Adulting 101: Part 7 - Career

Welcome back, class.
This is part 7 of "Why Did No One Tell Me?!?"
Normally I would link you to the 1st lesson, but instead, (Part **5** is here.) That is because today's lesson correlates so closely to personal, romantic relationships, the parallels are almost creepy!

Today's lesson is: Choose Your Career Like You Choose a Lover 
Again: Understanding lesson 5, "Relationships: By the Numbers" should help this lesson click easily.

First. everything in K-12 education is designed with two messages: (1) "Go to college!", and (2) "Fit in!
FORGET THAT.
As soon as you finish high school, you are tossed into a world with countless trades and entrepreneurial routes that already exist and require zero college education, and the highest echelons of society are filled with outliers who refused to conform to a previously existing model. For examples, look at the founders of Apple, Snapchat, Facebook, Netflix, or Amazon.

No matter what your career goals are, the takeaway is simple: identify what you want to do (i.e. your passion) and work on acquiring those skills necessary to advancing you toward that goal. If you want to be an architect or surgeon, higher education makes sense. If you want to programme, produce music, or be an electrician for example, there are boot camps, extension courses, and trade schools or apprenticeships that will get you working in your field faster and for less money. 

Now let's back up because I know I breezed by a huge sticking point: Identifying your passion. If you aren't blessed with a genius-level ability or obsession such as an artistic or physical talent, I understand first-hand that deciding what you want to do can be a most daunting challenge.
Going to college to "find yourself" makes less and less sense now that college can require entering into crippling and potentially life-long debt, and many like myself earn a degree and still haven't identified their passion. 

What to do in the meantime? Find yourself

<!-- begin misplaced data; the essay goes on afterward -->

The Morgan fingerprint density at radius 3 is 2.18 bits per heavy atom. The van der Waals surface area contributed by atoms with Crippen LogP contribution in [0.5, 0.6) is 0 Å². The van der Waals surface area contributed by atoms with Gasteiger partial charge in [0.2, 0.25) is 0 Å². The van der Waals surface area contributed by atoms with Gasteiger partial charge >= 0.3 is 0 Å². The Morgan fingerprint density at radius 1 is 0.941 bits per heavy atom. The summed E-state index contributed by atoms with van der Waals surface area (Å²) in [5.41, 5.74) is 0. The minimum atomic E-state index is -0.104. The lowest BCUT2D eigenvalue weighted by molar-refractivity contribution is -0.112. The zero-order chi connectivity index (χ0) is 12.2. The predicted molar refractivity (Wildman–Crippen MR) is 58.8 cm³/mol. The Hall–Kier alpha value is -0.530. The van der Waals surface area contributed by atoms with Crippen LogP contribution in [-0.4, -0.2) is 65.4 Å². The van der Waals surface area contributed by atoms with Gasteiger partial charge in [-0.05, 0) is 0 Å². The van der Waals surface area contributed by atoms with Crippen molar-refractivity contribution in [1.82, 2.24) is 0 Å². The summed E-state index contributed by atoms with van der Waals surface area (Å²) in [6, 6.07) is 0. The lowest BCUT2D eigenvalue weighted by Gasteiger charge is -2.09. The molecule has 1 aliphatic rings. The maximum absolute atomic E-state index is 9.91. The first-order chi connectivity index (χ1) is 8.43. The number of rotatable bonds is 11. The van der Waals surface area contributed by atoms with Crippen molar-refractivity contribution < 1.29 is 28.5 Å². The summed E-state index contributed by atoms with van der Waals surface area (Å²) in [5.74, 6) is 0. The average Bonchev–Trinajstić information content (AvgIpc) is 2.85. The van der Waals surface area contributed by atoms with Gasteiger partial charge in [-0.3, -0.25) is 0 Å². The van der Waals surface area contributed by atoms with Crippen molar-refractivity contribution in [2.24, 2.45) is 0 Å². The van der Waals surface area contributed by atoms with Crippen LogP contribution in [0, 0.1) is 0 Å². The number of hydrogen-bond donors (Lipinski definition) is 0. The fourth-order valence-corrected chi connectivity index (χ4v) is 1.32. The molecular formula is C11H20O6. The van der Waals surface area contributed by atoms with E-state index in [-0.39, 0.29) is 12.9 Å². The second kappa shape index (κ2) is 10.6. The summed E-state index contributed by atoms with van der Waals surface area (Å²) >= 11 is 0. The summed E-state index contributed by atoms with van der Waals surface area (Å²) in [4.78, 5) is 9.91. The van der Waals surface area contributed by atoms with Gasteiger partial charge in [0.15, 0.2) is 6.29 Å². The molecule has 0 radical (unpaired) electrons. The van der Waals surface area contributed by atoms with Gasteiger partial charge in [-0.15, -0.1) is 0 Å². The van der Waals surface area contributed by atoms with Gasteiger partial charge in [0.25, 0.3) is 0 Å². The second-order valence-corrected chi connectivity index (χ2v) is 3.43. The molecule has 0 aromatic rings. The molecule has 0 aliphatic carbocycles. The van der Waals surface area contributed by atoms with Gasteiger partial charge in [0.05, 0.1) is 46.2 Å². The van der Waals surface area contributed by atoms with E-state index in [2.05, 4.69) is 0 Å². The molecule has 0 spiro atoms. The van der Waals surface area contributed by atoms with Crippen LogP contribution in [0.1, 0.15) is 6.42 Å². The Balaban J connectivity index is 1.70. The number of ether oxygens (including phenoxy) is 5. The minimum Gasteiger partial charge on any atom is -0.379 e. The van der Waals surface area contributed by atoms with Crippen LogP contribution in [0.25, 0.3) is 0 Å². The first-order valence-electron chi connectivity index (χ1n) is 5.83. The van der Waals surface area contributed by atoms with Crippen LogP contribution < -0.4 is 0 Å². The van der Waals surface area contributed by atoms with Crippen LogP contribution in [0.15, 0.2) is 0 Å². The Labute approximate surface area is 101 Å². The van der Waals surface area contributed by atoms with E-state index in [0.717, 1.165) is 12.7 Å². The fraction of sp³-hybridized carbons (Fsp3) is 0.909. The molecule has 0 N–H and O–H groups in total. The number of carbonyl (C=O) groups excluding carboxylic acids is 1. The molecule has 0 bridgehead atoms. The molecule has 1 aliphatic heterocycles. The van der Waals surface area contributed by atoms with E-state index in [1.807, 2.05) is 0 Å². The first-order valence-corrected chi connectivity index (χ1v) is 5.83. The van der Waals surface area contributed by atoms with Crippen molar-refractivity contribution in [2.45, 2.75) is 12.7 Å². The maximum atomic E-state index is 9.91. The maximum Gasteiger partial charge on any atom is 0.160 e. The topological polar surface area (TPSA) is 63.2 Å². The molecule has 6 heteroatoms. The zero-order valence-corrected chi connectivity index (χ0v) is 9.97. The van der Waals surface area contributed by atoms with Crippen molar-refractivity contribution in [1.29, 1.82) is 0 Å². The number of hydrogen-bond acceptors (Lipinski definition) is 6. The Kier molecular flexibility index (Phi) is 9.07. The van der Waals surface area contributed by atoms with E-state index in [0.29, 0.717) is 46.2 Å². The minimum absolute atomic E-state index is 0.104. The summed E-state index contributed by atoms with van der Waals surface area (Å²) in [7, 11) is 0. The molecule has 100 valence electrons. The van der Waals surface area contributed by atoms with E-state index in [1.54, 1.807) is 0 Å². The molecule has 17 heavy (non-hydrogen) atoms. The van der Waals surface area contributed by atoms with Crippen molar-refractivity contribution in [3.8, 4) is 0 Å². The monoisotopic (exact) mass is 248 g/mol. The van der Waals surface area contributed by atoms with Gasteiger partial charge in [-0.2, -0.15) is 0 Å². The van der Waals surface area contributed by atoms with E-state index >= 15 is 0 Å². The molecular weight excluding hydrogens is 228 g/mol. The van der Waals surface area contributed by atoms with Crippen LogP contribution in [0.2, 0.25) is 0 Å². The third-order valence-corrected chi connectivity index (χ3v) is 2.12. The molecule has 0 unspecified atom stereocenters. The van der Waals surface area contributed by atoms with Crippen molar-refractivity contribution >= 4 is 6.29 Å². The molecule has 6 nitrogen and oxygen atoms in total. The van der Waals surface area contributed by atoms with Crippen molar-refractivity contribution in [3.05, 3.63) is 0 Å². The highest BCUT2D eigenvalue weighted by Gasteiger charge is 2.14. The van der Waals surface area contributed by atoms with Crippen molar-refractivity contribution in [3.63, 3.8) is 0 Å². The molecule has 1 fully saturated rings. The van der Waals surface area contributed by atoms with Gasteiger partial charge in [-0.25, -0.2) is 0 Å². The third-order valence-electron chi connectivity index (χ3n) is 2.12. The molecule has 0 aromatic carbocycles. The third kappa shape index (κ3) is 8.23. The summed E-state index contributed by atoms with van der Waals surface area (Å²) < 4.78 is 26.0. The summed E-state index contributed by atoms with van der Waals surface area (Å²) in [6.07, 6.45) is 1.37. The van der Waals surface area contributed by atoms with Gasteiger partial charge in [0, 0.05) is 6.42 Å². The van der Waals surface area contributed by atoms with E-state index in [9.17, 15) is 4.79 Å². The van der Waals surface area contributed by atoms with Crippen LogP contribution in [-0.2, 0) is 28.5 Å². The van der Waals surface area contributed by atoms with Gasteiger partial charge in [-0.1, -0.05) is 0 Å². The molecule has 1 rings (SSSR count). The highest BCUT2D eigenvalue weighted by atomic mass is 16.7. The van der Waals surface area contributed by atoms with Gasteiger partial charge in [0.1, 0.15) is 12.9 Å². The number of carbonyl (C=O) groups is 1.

When I was finishing my 5-year professional exchange in Hiroshima, Japan, I got a job offer in New York City, but thanks to a recent visa extension, I also had the choice to stay in Japan and work for up to 3 more years. I confessed feeling lost and asked some old-timers how to know which decision was "the right one". Professor Tim's response was the most helpful:
"Just do something. Even if it doesn't turn out to be your dream job, it will get you closer to finding that." and he was right. 

So you know what you want, or what you want for now, and you have the skills needed to go for it. If your next step is interviewing, treat interviewing the same way you would treat dating
Apply for jobs you are attracted to. 
Do your research to make sure the company or job is as good as it seems. 
Go into an interview the same way you would a date:
Look the part, bring your best energy, be honest about who you are and what you want, and most importantly, make sure they know who they are, and have what you want from them.

Remember that if this job is just a stepping-stone, you can always find value in the experience. Bad or challenging work environments also help you grow, teach you to adapt, and provide great anecdotes for future interviewers.

I hope this provides a fresh perspective to your job hunt! 
If you think "yeah, but what about XYZ?" I want to hear it!
Even if you think I'm off my rocker, or just plain wrong, let's start a conversation.
I really want this to help people, and we've all read links where the comments are better than the post!
If you like it as-is, please share it (or my previous "Adulting 101" posts) with a young person - or an older person who still needs help. We are all students of life!

Until next time,
Make good choices!

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